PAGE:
If 1901 and 1902 were good, 1903 was even better. There was no Challenge Cup for TC this year but there was a bigger target to aim for. In early 1903 discussions were held by the Irish and Welsh associations regarding an international race were enthusiastically supported by Scotland despite opposition from England who held themselves apart. Apparently they felt that an international championship would detract from their own championships. Being English, they suggested that their own championships, open to all-comers, should incorporate the international. When it was clear that the other countries were going ahead with it anyway, they agreed to send a team of 12 runners to the first ever international cross-country fixture. It was to be held at Hamilton Park Racecourse in the west of Scotland on 28th March. As one of the top Scottish runners of the day, Hughes must have been motivated by the prospect. The season progressed and the Scottish National championship was held on 14th March at Scotstoun Stadium in Glasgow. The race was won by an Irishman, PJ McCafferty running for the West of Scotland Harriers, which caused some problems, but Edinburgh won the team race handsomely from Clydesdale Harriers with Thomas in sixth place. This ensured selection for the Scottish team to face England, Ireland and Wales two weeks later. In this race he finished twenty first of the 40+ competitors and was one of the top six Scots from their team of 12. The medal shown here was the winning team medal from the National of 1903. It should maybe be pointed out that although the history books list the race as having been held at Hamilton Racecourse, it was run in the grounds of the Duke of Hamilton’s Palace. The race started in front of the Racecourse Grandstand and after 300 yards went in to the grounds of the Duke’s estate returning to the racecourse for the finish.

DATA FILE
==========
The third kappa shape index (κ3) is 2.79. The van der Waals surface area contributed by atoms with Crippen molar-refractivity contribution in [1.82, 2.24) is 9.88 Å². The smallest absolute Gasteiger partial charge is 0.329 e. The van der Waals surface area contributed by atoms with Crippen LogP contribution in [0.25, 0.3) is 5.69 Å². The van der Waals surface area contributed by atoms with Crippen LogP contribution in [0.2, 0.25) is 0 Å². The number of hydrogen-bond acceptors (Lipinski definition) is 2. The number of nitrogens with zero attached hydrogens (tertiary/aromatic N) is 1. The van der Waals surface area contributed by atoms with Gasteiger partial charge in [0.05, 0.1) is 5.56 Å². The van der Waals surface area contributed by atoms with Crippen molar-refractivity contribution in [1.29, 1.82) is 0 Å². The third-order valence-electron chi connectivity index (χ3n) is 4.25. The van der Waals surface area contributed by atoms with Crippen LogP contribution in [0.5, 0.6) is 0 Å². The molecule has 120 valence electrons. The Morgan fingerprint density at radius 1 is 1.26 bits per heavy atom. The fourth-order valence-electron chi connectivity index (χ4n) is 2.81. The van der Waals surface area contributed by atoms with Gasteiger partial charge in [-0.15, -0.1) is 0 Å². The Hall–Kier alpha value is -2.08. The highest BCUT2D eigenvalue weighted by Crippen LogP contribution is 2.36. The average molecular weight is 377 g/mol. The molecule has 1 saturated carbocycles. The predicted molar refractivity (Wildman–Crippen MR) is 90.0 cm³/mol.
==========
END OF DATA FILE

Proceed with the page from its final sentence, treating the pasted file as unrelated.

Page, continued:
In 1904 the championships were held at Whiteinch in Glasgow and Hughes second, but first in the team race. How did this one come about? The race was won by J Ranken of the Watsonians club with Hughes second across the line. However Watsonians did not field a team for the team competition so Hughes was the first runner in the team competition. First and second in the same race. Edinburgh won the team race again. Earlier in the year, he had won the trophy illustrated at the top of the page for the third time and was allowed to retain it. It was a common practice at the time and many quite valuable trophies were given to runners at open meetings and at some championships. eg Clydesdale Harriers won a gold cup at Newcastle after they had won the two miles team race in three consecutive seasons. The trophy above is engraved Edinburgh Harriers Challenge Cup. Presented by Mr TD Crichton”. This run should have guaranteed him selection for the international match but whatever the reason, he did not run on the day.
There were two Hughes brothers in the Edinburgh team of 1905 – TD was second counting runner for the club over the 10 mile course when he finished in thirteenth place and RE was 33rd for the team that finished second to the West of Scotland Harriers. It was a good omen for Robert for, although neither was to be in the international in 1905, he was to be in the team in 1906. The National was run in both years at Scotstoun and Robert, despite not being in the first eight on the day was picked for the team. The national was to be held there a fortnight later. He ran well to finish 16th and be a scoring runner for the Scottish team. he following year, 1907, the Edinburgh Harriers squad had three of the Hughes brothers in the club squad of twelve. The page below from the 1907 Cross-Country Championship lists the team. The championship was held at Portobello, Edinburgh, on 9th March. None of the brothers was among the first eight or nine, and the club team was also out of the medals in fourth place – they did however finish two places better than their local rivals of Edinburgh Southern Harriers.
The full programme can be seen here